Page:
Apr 7, 2009

Toastmaster Speech: What I want to be when I grow up

Two things you may or may not know about me:

  • I like to blog here about once every weekday as it keeps me actively writing and generally allows me to be a giant ass express myself creatively.
  • I am an active member of a few Toastmasters groups, where I write and deliver several speeches in an effort to improve my public speaking and leadership abilities.
Every so often, I get lazy and want to multitask. This is one of those times. After the break, you can find a speech I plan on delivering at tomorrow's Toastmaster's meeting "What I want to be when I grow up". It's meant to emphasize storytelling elements of a personal natures. In it, I retell a recent story on how it was confirmed to me that teaching is what I ultimately want to do.

It's posted, as always, after the break.

I never really understood the whole notion of "finding your calling". Certainly, people have natural predispositions and strengths that help dictate what someone may be good at. Someone with great interpersonal skills may excel and gravitate towards a career in coaching. Someone who has great analytical skills could wind up an actuary. But I'm under the impression that people more or less winded up doing what it was they were good at, not something that compelled and inspired their vocation.

Or rather, this was my way of thinking until about 2 weeks ago. That was when I realized I knew teaching was my calling.

The facts of the story were these: my girlfriend is a wonderful elementary teacher who is finding it, along with most of her fellow young teachers-to-be, difficult to secure a full time teaching position. This has more to do with the employment landscape and economy than anything else. Since she will need a master's degree at some point to get tenure, she decided to look into full-time masters programs about a month ago.

One such program, Boston College's Master's in Education, had really appealed to her. When she had contacted them, their deadline to apply had long since past. But with a little persistence, a lot of courage and an excellent personal background, she was able to convince BC to accept her into the program.

On one condition: she would need to take and report to them GRE scores. Their deadline: 3 week's time.

Now, my girlfriend is an amazingly smart and talented individual. She can write and manipulate language as easily as you or I could breathe air. And I have met very few people who have the ability to network and possess the interpersonal skills she does. But taking standardized tests and math in general (one major component to the GRE) are not among her strengths. Fortunately, they are among mine.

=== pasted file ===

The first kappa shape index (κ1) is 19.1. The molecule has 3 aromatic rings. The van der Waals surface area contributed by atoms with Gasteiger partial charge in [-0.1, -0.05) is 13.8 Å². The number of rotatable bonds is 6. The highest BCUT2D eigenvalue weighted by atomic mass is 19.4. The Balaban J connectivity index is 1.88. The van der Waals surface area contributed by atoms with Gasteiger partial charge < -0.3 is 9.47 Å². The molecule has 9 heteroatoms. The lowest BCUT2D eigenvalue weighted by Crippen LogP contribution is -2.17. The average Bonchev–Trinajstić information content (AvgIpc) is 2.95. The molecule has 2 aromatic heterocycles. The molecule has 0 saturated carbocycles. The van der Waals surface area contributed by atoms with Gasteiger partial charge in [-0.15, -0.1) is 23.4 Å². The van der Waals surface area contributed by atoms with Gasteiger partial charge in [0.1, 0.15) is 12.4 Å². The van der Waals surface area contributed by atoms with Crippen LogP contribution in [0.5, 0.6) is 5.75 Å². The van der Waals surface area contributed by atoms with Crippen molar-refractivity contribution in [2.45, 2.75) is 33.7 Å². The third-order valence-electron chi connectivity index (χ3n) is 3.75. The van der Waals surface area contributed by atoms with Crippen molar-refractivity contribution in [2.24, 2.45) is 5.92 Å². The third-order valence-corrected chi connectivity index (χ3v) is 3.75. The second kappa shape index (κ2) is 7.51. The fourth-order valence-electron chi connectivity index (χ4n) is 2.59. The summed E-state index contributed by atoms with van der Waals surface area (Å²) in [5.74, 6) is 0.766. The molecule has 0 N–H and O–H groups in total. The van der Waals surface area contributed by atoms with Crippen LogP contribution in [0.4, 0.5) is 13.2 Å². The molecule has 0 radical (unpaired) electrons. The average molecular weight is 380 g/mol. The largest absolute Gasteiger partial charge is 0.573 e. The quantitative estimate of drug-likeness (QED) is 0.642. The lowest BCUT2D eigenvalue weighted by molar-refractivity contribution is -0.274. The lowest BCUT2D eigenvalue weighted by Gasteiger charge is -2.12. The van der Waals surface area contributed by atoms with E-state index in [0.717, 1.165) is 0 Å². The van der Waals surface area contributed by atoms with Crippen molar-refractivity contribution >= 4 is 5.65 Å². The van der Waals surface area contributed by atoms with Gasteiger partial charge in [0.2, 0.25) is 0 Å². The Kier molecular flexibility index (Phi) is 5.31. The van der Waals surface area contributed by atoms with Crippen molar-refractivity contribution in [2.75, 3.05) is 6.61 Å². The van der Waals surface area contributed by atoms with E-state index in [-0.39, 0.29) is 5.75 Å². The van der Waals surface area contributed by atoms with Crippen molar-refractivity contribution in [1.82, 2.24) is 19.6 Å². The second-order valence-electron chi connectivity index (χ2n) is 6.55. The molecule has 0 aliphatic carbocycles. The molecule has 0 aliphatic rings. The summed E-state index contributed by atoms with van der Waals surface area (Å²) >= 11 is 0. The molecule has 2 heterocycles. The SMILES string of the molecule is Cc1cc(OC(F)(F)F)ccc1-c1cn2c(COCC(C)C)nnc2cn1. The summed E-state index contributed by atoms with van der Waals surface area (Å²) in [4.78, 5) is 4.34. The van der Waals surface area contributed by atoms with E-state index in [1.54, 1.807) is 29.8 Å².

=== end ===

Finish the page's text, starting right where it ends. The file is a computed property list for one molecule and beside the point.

So we got Kaplan GRE preparation book, and made promises to one another. I promised to tutor and help her in any way that I could to prepare for this test, and she promised to give her very best effort.

Unfortunately, her schedule was complicated. She was teaching a classroom full time for a teacher on maternity leave. For those who don't know, teaching - at least at the elementary level - is a very taxing profession. I know first hand that a teacher's job is not done at the end of the school day. It requires lesson planning, preparation, grading, and dealing with children, parents and administration every day in ways that can border on chaos. So when she had some time to actually prepare for her GRE, oftentimes she was run down and wanted to sleep.

In preparing, for math, I helped re-teach her old concepts she'd long since forgotten, developing my own additional tests and practice exercises to further reinforce concepts. We took practice test after practice test to get her familiar with the format of the tests and the types of questions she'd be likely to face. We did this for as many hours as she was able, seven days a week, for three weeks.

This preparation was grueling - she was often exhausted when trying to learn materials. The practice test scores kept coming in much lower than we both had hope, which were particularly demoralizing for her. She would question why it is she's even bother taking a test she believed she wouldn't do well in. But I kept cheering her on and she persevered.

Test day came and it was the moment of truth. She went off to take her 4 hour test, and I was anxiously waiting for the result. When the phone rang, I heard a smile in her voice. Her scores were way higher than we had expected. In a test who's maximum point score in any given area is 800, similar to the SATs, she improved 80 points over her best verbal score, and 140 points over her best math score.

When she told me this, I was driving at the time, and had to pull over to the side of the road - the tears that were welling up in my eyes made it too difficult to see clearly. What came out of both our mouths for the next 5 minutes were a mixture of shouting, expletives and joy. I had never felt such pride for accomplishments that weren't my own.

I knew, then and there, that teaching was for me. It was then that I was confident that my decision to go back to school this fall to ultimately teach at the college level was the right one. I guess every now and then people really do find their calling.

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